The History and Future of Desalination Plants
Oceans cover more than 70% of the earth’s surface and though they support the lives of millions of species of marine animals and plants, those briny waters are unable to sustain humans and other mammals or, indeed, most terrestrial life. The problem is the mineral content of seawater. Because it is higher than that in mammalian cells, the osmotic pressure difference causes water to migrate from them, resulting in dehydration and, in time, death. Today it has become common practice to address this osmotic imbalance and to produce fresh water the world over from the sea in desalination plants.
While the methodology employed for this purpose today may be more sophisticated, the principle itself is far from new and has been exploited in simpler ways for millennia. For example, it is known that the sailors of ancient Greece boiled water, condensing the steam on a cold surface to form droplets of fresh water that could then collected for later use. The Romans of that time adopted a slower process in which the seawater was allowed to permeate through clay pots, depositing the contained salts on their inner surfaces. More recently, in 1790, Thomas Jefferson, then the US Secretary of State, is claimed to have described a form of desalination plant suitable for use at sea and it became customary to display the instructions for its use on all seagoing vessels of the time. It was, however, only a comparatively short time later before the construction of the world’s first facility capable of producing potable water from the sea in quantities sufficient for more widespread distribution.
While most believe these facilities are a product of the 20th century, it was in the latter quarter of the 19th century when the first of the many large-scale desalination plants appeared that, for many years, would rely on distillation, the only sufficiently effective technology available at that time. This one was built in 1881 and housed in a converted section of Tigne Fort in the Maltese seaside town of Sliema. At the time, its purpose was to provide fresh water for the British soldiers garrisoned there. Unfortunately, the distillation process requires heat which, in turn, requires a source of energy and, in this case, that energy must be obtained from electricity. While there has been a succession of improvements, each designed to make distillation more efficient, it does not detract from the fact that a more cost-effective technology is required in order for the product of desalination plants to become more affordable for commercial distribution.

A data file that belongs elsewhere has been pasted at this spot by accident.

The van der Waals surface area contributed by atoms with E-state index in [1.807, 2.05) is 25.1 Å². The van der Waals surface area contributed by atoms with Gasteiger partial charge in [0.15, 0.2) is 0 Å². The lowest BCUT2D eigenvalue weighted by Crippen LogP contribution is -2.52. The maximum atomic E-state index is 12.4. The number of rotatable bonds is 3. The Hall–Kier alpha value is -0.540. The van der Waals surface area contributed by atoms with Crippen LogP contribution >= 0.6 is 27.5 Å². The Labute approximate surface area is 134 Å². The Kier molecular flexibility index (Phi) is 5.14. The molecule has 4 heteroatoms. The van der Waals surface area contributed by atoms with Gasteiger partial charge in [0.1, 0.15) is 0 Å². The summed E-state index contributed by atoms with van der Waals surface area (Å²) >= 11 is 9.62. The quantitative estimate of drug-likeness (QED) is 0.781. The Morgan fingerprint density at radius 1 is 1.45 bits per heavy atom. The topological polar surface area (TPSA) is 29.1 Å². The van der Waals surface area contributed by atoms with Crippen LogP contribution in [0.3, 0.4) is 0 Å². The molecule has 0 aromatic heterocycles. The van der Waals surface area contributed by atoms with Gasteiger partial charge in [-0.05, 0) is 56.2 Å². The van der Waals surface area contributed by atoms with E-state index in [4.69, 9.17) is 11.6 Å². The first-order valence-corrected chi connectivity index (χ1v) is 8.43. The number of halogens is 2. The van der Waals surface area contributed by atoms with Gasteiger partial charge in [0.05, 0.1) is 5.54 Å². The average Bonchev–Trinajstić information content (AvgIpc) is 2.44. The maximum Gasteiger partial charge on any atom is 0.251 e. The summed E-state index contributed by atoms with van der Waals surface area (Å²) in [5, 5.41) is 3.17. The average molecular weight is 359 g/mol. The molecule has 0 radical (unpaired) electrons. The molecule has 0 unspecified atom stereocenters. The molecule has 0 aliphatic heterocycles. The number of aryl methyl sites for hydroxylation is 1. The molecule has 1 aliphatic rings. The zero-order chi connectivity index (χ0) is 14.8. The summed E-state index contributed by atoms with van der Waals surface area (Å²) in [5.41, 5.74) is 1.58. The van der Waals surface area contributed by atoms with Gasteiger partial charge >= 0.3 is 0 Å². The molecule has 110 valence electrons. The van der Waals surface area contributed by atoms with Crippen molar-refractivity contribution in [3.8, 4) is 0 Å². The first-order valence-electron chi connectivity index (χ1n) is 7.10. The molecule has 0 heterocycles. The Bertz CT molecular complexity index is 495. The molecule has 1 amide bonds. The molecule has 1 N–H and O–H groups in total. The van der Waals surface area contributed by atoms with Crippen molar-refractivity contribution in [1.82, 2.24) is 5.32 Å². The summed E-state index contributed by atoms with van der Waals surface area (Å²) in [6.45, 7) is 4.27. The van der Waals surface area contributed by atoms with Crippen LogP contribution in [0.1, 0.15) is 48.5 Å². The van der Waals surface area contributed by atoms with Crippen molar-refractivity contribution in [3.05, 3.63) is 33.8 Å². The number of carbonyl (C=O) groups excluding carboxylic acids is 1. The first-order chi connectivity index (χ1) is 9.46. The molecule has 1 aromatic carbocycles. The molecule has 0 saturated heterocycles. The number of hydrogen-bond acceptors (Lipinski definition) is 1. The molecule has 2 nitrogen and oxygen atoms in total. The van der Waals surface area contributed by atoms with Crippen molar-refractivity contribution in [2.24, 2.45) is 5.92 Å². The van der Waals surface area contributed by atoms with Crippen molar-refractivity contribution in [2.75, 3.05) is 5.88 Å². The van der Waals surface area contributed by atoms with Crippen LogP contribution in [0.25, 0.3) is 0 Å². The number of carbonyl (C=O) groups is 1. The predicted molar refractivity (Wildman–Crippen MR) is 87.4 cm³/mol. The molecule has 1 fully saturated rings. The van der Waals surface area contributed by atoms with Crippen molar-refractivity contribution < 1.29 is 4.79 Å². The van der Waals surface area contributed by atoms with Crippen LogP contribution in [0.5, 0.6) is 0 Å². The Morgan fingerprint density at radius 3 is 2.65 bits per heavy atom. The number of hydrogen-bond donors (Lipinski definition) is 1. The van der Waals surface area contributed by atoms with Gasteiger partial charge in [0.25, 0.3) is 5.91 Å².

Today, there are around 15 000 such facilities operating in various parts of the globe, predominately in desert or semi-arid regions. However, given the current rate of population growth, the steady decline in potable water reserves, and the mounting threat climate change, it is likely that even those coastal countries which traditionally experience high levels of rainfall will also need to turn to the sea in order to protect them from the risk of a future decline in their current ability to meet consumer demands. A new technology is now being adopted by desalination plants. It is known as reverse osmosis, or RO, and it appears to offer the much sought-after alternative to costly distillation methods. Its main advantage stems from the fact that its energy requirements are far lower because RO systems function effectively at temperatures well below boiling point.
Removing the salt from seawater and brackish sources, however, is just one of the more recent applications of RO technology. In fact, it has become a preferred option, not just in the new generation of desalination plants, but wherever water of exceptionally high purity may be required. Typical RO users include pharmaceutical companies, manufacturers of semiconductors, the food and beverage industry, and municipal treatment plants. However, the technology is not limited to industrial and commercial applications. In the home, compact water purifiers serve to remove residual traces of chlorine and minerals from tap water to improve its taste, while aid workers and soldiers in the field employ similar but more portable RO devices designed to render water from contaminated local sources safe to drink.
While water from desalination plants that employ reverse osmosis remains more expensive than that from traditional treatment plants, technological advances are expected to see the price of desalinated water fall by 20% over the next five years, with even greater reductions to follow. Currently, world-class RO and other treatment systems are available from WaterIcon.